Monsanto: Growing Leaders from the Ground Up

A Monsanto field testing operations intern shares her experience.

REUTERS

Monsanto is No. 39 on the DiversityInc Top 50 Companies list


(Originally Published on Monsanto.com)

Safety glasses? Check. High visibility gear? Check. Muddy boots? Check. Leadership skills? ... I don't think those were on my list for a day of collecting data in the field!

As Monsanto's Field Testing Operations Intern in Monmouth, Il, I expected my days to be filled with sunshine and crops. There was plenty of that to go around, but underneath the daily tasks of data collection, a deeper theme began to emerge, namely leadership. Within my time at Monsanto, I met a variety of leaders and began to pay close attention to how they brought the best out of their teams.

As a researcher, it is in my nature to observe and analyze. Taking a good look at the leaders around me, I began to collect my data set of what makes a great leader. Tim, Program Lead at the Monmouth site, supervises employees in Monsanto's breeding division while out in the field, and helps to make selections for the development of lines that will be commercially available to growers years down the road.

As a leader, Tim works alongside the research associates—leading among them, not above them. This cultivates an attitude of respect from his employees that is necessary for a successful outcome. Matt, the Operations Lead, oversees the field testing portion of the research associates' responsibilities. Matt showcases his leadership skills quietly, yet confidently, through valuing the input of each individual and making sure that everyone knows how important their work is to the Global Breeding organization. What's unique about Matt's leadership style is his ability to strategically push an employee's personal development. Monmouth's Site Lead, Eric, also has a subtle, but effective leadership style. While maintaining a vast working knowledge of all the site's operations, Eric always makes time to help others.

I reached out to a few new colleagues that I met during my travel to Monsanto's world headquarters in St. Louis to obtain their perspective on the definition of leadership. Joe, the NALAN South Testing Lead, summed it up best when he returned with a quote from John Maxwell, "Leaders become great, not because of their power, but because of their ability to empower others." Susan, an Agronomic Research Managers Lead, agreed, noting that her best managers put their employees first. As I look at the many outstanding leaders across Monsanto, my research overwhelmingly showed that great leaders emphasize their employee's value and empower others.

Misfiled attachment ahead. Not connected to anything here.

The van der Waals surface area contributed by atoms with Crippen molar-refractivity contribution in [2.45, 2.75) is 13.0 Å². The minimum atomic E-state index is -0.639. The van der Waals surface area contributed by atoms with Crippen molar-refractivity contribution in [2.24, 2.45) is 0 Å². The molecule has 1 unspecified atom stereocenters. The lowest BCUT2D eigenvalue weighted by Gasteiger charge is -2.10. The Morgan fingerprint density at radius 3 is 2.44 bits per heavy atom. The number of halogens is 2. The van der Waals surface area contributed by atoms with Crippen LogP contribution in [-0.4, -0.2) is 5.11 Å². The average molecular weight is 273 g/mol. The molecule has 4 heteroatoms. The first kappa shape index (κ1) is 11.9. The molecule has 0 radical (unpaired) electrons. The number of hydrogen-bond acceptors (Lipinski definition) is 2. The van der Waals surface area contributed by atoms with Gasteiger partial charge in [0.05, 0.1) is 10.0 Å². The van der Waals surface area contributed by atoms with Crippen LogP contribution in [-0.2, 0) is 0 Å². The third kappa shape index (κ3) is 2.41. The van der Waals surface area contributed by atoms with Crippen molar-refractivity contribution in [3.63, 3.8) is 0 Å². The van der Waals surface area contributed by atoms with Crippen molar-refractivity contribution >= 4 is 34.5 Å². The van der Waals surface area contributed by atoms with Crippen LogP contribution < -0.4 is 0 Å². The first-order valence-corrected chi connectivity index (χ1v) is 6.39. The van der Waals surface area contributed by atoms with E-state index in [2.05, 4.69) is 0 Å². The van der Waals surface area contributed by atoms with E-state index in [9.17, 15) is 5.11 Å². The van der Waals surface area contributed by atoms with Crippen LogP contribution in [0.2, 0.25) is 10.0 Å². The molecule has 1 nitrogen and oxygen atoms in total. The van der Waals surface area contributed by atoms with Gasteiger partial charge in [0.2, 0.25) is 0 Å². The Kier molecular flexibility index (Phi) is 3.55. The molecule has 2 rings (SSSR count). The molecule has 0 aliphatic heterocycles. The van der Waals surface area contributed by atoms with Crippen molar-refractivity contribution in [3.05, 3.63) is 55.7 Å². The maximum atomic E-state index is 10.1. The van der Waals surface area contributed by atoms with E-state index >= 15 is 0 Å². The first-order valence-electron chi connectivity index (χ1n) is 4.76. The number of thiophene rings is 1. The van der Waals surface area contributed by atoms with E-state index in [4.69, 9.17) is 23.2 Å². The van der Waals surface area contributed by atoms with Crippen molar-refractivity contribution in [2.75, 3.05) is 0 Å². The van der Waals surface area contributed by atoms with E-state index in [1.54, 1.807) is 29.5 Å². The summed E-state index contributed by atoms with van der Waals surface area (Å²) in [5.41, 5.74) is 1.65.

Armed with this knowledge, I did what science intends, and applied my research findings to my own internship. I am always eager to take on roles and learn new things. Adopting these philosophies led me to take advantage of an opportunity to work with test pilot technology in crop imaging. I also left my comfort zone to take the initiative of collecting data from several fields on my own. However, the most significant use of my new-found leadership skills was with the personal research project that I led. Within my project, I worked with a team of statisticians who came from a very different background than me. I learned how to delegate tasks, meet deadlines, and most importantly, acknowledge those team members who helped me complete the project.

Making others the focus of one's leadership is key, and knowing how to empower others are just two qualities among many that define an effective leader. However, there is always room to continue personal development, even as a seasoned professional. My intern experience at Monsanto is simply the beginning of a life-long commitment to learning, but now I can check off some of those leadership skills!

Monsanto Company Awards $500,000 Grant to T-REX to Support New Resource Center for Geospatial Innovation

Currently more than 200 small companies and start-ups are housed at T-REX, which is also located about two miles away from the National Geospatial-Intelligence Agency construction site.

REUTERS

Originally Published by Monsanto.

In its continued support of geospatial innovation, Monsanto Company has awarded a $500,000 grant to T-REX, a St. Louis based non-profit business and technology incubator to support the creation of a new Geospatial Resource and Innovation Center.